April 30, 2013
image by Philip Morgan
Ever since Galileo, observers have put pen, pencil, crayon and brush to paper to capture the reality and the beauty of the Moon. In the last half century that practice has become progressively less needed to memorialize the details of a lunar landscape as film and electronic detectors have caught up with and exceeded the eyeball-brain-hand capability. But as Phil's excellent drawing illustrates the traditional way can both accurately capture detail and create an evocative feeling for the eyepiece view that images often lack. Phil is an especially talented lunar artist, following in the footsteps of Harold Hill in using tiny dots and pure blacks and whites to express the myrid tonal variations of the lunar surface. This LPOD serves as a tribute to Phil and all the other extraordinary sketchers who bring nothing but paper and pencil to the telescope and leave with a treasure of art and science. Thanks.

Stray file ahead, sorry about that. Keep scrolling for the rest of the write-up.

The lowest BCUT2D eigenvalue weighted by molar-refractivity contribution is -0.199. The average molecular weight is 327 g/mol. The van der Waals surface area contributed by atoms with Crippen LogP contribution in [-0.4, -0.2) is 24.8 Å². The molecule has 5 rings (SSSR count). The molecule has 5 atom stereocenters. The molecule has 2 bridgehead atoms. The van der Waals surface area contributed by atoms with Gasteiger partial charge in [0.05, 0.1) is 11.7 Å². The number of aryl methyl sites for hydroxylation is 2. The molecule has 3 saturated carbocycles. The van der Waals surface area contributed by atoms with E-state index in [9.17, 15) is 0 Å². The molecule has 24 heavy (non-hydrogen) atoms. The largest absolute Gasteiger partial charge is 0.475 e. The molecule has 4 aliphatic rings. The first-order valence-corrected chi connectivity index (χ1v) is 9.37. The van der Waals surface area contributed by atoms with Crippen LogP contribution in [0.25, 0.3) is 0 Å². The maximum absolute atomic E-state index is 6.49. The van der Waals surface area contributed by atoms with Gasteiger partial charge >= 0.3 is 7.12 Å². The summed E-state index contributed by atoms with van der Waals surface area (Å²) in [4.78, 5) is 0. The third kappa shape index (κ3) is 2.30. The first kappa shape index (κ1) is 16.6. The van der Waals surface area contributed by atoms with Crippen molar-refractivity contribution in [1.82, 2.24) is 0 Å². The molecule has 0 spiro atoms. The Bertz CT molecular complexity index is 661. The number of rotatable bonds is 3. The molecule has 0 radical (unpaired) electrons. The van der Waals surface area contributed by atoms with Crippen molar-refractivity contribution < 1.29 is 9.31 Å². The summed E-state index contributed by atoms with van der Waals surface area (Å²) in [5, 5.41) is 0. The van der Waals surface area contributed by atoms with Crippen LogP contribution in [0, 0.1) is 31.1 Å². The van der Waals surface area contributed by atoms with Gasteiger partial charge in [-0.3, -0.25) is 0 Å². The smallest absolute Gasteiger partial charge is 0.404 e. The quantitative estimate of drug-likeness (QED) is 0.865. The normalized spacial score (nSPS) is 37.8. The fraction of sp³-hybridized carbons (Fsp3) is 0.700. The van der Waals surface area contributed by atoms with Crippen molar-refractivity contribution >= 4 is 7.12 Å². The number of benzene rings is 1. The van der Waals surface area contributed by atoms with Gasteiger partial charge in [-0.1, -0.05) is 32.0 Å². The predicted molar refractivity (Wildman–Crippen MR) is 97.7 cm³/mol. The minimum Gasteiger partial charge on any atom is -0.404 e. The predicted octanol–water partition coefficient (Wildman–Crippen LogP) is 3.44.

Yesterday's LPOD: Half a Crater
Tomorrow's LPOD: Lunar Pearls Without a String